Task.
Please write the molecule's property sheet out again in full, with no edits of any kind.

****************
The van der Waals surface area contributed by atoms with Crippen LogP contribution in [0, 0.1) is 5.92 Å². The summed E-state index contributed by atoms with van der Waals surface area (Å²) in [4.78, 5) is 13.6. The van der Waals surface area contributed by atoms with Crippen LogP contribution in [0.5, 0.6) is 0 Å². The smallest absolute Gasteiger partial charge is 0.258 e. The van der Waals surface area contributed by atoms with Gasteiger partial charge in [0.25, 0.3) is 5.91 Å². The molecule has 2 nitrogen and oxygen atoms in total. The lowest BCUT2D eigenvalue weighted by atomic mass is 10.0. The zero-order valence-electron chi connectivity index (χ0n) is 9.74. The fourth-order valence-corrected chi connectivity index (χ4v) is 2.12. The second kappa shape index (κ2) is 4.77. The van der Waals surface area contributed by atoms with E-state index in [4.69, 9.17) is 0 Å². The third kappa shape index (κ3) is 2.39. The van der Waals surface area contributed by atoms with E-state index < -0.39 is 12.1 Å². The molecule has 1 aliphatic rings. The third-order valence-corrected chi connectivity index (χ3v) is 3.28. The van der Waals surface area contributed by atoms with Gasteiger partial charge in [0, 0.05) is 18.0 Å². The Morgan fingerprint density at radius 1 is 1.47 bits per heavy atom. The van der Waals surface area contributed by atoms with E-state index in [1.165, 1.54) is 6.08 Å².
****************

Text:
The van der Waals surface area contributed by atoms with Crippen LogP contribution in [0, 0.1) is 5.92 Å². The summed E-state index contributed by atoms with van der Waals surface area (Å²) in [4.78, 5) is 13.6. The van der Waals surface area contributed by atoms with Crippen LogP contribution in [0.5, 0.6) is 0 Å². The smallest absolute Gasteiger partial charge is 0.258 e. The van der Waals surface area contributed by atoms with Gasteiger partial charge in [0.25, 0.3) is 5.91 Å². The molecule has 2 nitrogen and oxygen atoms in total. The lowest BCUT2D eigenvalue weighted by atomic mass is 10.0. The zero-order valence-electron chi connectivity index (χ0n) is 9.74. The fourth-order valence-corrected chi connectivity index (χ4v) is 2.12. The second kappa shape index (κ2) is 4.77. The van der Waals surface area contributed by atoms with E-state index in [4.69, 9.17) is 0 Å². The third kappa shape index (κ3) is 2.39. The van der Waals surface area contributed by atoms with E-state index < -0.39 is 12.1 Å². The molecule has 1 aliphatic rings. The third-order valence-corrected chi connectivity index (χ3v) is 3.28. The van der Waals surface area contributed by atoms with Gasteiger partial charge in [0, 0.05) is 18.0 Å². The Morgan fingerprint density at radius 1 is 1.47 bits per heavy atom. The van der Waals surface area contributed by atoms with E-state index in [1.165, 1.54) is 6.08 Å².